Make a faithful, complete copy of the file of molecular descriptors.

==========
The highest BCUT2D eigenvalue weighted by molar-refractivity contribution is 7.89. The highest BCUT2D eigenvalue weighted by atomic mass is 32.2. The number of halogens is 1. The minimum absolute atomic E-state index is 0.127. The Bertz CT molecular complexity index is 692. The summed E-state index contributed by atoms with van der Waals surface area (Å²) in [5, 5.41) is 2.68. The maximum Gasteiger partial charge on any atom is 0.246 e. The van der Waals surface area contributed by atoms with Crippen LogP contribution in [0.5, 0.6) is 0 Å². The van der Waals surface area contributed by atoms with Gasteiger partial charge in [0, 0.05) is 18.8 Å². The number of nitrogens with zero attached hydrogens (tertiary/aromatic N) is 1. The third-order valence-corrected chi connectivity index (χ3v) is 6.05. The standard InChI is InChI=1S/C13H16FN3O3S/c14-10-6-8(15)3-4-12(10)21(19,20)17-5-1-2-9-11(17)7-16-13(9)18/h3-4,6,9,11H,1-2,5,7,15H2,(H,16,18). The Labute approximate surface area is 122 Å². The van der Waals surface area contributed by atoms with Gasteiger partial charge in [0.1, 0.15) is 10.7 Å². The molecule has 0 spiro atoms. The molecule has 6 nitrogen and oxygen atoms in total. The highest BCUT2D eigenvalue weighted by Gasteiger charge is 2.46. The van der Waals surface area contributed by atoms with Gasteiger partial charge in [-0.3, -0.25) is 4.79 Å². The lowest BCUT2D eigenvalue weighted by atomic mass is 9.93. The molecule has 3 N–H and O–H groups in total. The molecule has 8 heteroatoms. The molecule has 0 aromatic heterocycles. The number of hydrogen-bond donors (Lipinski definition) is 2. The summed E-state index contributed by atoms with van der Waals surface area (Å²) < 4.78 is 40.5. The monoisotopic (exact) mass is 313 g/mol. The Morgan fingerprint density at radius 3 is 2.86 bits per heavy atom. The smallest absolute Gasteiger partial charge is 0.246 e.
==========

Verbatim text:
The highest BCUT2D eigenvalue weighted by molar-refractivity contribution is 7.89. The highest BCUT2D eigenvalue weighted by atomic mass is 32.2. The number of halogens is 1. The minimum absolute atomic E-state index is 0.127. The Bertz CT molecular complexity index is 692. The summed E-state index contributed by atoms with van der Waals surface area (Å²) in [5, 5.41) is 2.68. The maximum Gasteiger partial charge on any atom is 0.246 e. The van der Waals surface area contributed by atoms with Crippen LogP contribution in [0.5, 0.6) is 0 Å². The van der Waals surface area contributed by atoms with Gasteiger partial charge in [0, 0.05) is 18.8 Å². The number of nitrogens with zero attached hydrogens (tertiary/aromatic N) is 1. The third-order valence-corrected chi connectivity index (χ3v) is 6.05. The standard InChI is InChI=1S/C13H16FN3O3S/c14-10-6-8(15)3-4-12(10)21(19,20)17-5-1-2-9-11(17)7-16-13(9)18/h3-4,6,9,11H,1-2,5,7,15H2,(H,16,18). The Labute approximate surface area is 122 Å². The van der Waals surface area contributed by atoms with Gasteiger partial charge in [0.1, 0.15) is 10.7 Å². The molecule has 0 spiro atoms. The molecule has 6 nitrogen and oxygen atoms in total. The highest BCUT2D eigenvalue weighted by Gasteiger charge is 2.46. The van der Waals surface area contributed by atoms with Gasteiger partial charge in [-0.3, -0.25) is 4.79 Å². The lowest BCUT2D eigenvalue weighted by atomic mass is 9.93. The molecule has 3 N–H and O–H groups in total. The molecule has 8 heteroatoms. The molecule has 0 aromatic heterocycles. The number of hydrogen-bond donors (Lipinski definition) is 2. The summed E-state index contributed by atoms with van der Waals surface area (Å²) < 4.78 is 40.5. The monoisotopic (exact) mass is 313 g/mol. The Morgan fingerprint density at radius 3 is 2.86 bits per heavy atom. The smallest absolute Gasteiger partial charge is 0.246 e.